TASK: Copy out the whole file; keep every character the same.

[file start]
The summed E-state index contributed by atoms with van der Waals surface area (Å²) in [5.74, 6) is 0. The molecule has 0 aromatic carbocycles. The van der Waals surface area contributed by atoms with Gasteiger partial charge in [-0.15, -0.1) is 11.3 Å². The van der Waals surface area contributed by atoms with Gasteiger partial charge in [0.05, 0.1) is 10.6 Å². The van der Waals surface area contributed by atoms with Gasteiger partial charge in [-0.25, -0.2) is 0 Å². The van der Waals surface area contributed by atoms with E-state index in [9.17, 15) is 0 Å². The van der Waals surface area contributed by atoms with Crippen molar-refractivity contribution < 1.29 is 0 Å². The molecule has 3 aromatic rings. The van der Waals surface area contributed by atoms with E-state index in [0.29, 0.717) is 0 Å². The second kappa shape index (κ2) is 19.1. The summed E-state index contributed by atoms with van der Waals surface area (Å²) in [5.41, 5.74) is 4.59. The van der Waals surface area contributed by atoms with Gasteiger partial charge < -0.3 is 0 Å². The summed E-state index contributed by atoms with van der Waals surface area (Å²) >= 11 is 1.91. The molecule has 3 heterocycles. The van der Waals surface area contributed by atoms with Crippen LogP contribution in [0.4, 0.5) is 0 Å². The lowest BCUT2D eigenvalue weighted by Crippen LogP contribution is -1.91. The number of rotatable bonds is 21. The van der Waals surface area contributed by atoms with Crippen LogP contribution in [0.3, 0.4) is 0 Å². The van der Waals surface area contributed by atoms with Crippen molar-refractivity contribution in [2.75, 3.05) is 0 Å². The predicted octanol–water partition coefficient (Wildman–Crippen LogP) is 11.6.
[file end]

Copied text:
The summed E-state index contributed by atoms with van der Waals surface area (Å²) in [5.74, 6) is 0. The molecule has 0 aromatic carbocycles. The van der Waals surface area contributed by atoms with Gasteiger partial charge in [-0.15, -0.1) is 11.3 Å². The van der Waals surface area contributed by atoms with Gasteiger partial charge in [0.05, 0.1) is 10.6 Å². The van der Waals surface area contributed by atoms with Gasteiger partial charge in [-0.25, -0.2) is 0 Å². The van der Waals surface area contributed by atoms with E-state index in [9.17, 15) is 0 Å². The van der Waals surface area contributed by atoms with Crippen molar-refractivity contribution < 1.29 is 0 Å². The molecule has 3 aromatic rings. The van der Waals surface area contributed by atoms with E-state index in [0.29, 0.717) is 0 Å². The second kappa shape index (κ2) is 19.1. The summed E-state index contributed by atoms with van der Waals surface area (Å²) in [5.41, 5.74) is 4.59. The van der Waals surface area contributed by atoms with Gasteiger partial charge < -0.3 is 0 Å². The summed E-state index contributed by atoms with van der Waals surface area (Å²) >= 11 is 1.91. The molecule has 3 heterocycles. The van der Waals surface area contributed by atoms with Crippen LogP contribution in [0.4, 0.5) is 0 Å². The lowest BCUT2D eigenvalue weighted by Crippen LogP contribution is -1.91. The number of rotatable bonds is 21. The van der Waals surface area contributed by atoms with Crippen LogP contribution in [0.3, 0.4) is 0 Å². The van der Waals surface area contributed by atoms with Crippen molar-refractivity contribution in [2.75, 3.05) is 0 Å². The predicted octanol–water partition coefficient (Wildman–Crippen LogP) is 11.6.